Critics argued that the local Qawasmeh clan might have acted on its own and that it was not clear that Hamas as an organization was behind the kidnapping.
A second piece in the Times that day, “Israel Exits Gaza as Truce Begins,” treats the Palestinian Authority as the only Palestinian party worth dealing with and rewrites the story of Hamas’s rise in Palestine:
[Palestinian Authority president Mahmoud] Abbas is 79 and has health problems, raising questions about who will succeed him. One possible candidate, Mohammed Dahlan, 52, who was born in Gaza, is favored by some Egyptian officials. But he is disliked by Mr. Abbas and hated by Hamas, which Mr. Dahlan tried to suppress when he effectively ran Gaza for the Palestinian Authority.
As Wikipedia reminds us, Dahlan was part of a U.S. plot to undo a democratically-elected government in Gaza.
In the April 2008 edition of Vanity Fair it was revealed that after the 2006 elections Dahlan had been central in a US plot to remove the democratically elected Hamas-led government from power. The Americans provided money and arms to Dahlan, trained his men and ordered him to carry out a military coup against Hamas in the Gaza Strip. However, the elected Hamas government forestalled the move and itself carried out an armed counter-coup.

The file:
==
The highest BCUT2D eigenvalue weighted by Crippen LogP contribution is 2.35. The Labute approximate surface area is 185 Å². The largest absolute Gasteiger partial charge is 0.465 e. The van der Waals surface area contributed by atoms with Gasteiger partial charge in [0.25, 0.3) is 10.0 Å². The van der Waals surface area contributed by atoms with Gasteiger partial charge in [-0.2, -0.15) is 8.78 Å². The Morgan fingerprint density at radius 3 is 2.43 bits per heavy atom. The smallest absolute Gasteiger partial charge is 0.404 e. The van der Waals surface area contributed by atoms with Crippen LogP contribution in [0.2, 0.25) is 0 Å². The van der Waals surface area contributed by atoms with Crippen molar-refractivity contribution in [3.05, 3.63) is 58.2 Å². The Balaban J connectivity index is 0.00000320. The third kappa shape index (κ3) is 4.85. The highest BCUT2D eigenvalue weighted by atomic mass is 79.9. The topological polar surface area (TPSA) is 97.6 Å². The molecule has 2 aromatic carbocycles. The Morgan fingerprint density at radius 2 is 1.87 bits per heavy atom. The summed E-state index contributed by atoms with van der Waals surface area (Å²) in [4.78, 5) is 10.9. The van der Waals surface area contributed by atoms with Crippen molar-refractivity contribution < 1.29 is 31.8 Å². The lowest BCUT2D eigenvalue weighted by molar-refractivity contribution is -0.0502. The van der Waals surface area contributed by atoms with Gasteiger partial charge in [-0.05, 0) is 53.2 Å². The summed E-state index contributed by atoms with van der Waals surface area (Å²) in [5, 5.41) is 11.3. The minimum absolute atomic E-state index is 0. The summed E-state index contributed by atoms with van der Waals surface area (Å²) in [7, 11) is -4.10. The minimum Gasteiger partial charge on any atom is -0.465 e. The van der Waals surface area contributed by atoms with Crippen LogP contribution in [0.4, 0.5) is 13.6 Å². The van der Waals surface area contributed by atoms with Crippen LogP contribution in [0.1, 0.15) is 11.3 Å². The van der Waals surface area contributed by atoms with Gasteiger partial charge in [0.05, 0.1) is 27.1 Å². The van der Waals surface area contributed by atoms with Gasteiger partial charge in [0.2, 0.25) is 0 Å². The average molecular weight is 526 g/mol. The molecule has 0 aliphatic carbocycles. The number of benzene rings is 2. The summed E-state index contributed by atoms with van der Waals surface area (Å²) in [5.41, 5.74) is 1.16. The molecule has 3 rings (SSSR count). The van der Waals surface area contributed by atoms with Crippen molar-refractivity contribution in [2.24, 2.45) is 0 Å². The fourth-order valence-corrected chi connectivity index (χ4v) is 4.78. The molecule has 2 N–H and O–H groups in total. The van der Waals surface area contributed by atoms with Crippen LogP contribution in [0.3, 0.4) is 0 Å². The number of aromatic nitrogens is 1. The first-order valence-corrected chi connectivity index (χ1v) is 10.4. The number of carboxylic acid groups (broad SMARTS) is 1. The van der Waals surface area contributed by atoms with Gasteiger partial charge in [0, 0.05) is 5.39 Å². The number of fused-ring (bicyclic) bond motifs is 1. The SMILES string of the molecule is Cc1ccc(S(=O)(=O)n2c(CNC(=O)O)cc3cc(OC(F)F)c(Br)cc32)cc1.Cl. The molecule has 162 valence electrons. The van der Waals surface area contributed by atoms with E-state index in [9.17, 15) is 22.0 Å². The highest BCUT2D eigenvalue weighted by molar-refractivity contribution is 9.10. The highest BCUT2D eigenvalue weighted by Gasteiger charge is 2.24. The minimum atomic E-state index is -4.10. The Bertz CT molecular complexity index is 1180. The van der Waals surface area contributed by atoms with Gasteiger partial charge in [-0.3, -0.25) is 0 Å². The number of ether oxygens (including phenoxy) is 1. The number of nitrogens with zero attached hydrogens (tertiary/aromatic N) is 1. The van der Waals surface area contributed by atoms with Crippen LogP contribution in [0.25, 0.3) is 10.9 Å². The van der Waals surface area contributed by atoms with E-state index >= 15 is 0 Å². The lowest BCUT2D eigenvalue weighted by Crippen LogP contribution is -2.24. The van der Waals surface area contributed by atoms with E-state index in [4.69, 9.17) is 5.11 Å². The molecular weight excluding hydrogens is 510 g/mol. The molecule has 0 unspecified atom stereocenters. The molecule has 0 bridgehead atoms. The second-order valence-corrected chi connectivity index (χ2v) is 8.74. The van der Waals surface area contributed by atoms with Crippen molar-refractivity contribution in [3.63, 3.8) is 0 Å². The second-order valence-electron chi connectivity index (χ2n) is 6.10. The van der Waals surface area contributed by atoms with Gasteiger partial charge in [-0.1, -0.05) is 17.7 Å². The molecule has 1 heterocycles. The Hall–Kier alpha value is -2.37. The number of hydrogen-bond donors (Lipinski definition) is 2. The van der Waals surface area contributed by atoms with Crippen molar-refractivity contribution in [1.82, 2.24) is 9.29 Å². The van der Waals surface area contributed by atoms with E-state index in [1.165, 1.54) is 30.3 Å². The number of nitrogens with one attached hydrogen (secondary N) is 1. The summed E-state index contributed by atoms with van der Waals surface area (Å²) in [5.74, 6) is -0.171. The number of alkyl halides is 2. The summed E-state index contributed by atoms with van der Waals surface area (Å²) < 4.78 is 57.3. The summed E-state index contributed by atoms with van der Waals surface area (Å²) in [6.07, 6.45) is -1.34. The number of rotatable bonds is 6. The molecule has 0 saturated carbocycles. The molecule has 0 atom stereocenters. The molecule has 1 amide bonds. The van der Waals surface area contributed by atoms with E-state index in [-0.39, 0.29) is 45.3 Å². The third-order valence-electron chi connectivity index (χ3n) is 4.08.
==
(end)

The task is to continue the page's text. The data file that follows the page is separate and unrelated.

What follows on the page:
And then Israel imposed a siege on Gaza. Shouldn’t the Times be giving us some of that history now?
Nope. Tom Friedman’s column yesterday described Hamas as Islamic jihadists who are trying to plunge not just Israel but an entire region into fire. He visited a tunnel near an Israeli kibbutz and says that Hamas was using them to try and murder Israeli civilians (when it has used them to kill Israeli combatants):
This tunnel had one purpose, and it was not fruit exports. It was to shuttle fighters into the kibbutz. And there were many of these.
I must say I was awed by the sheer dedication it took to dig this tunnel, but sickened by what fueled that dedication: an apocalyptic jihadist agenda. The religious nationalist-forces have the real energy in this region today. More and more, this is becoming a religious conflict….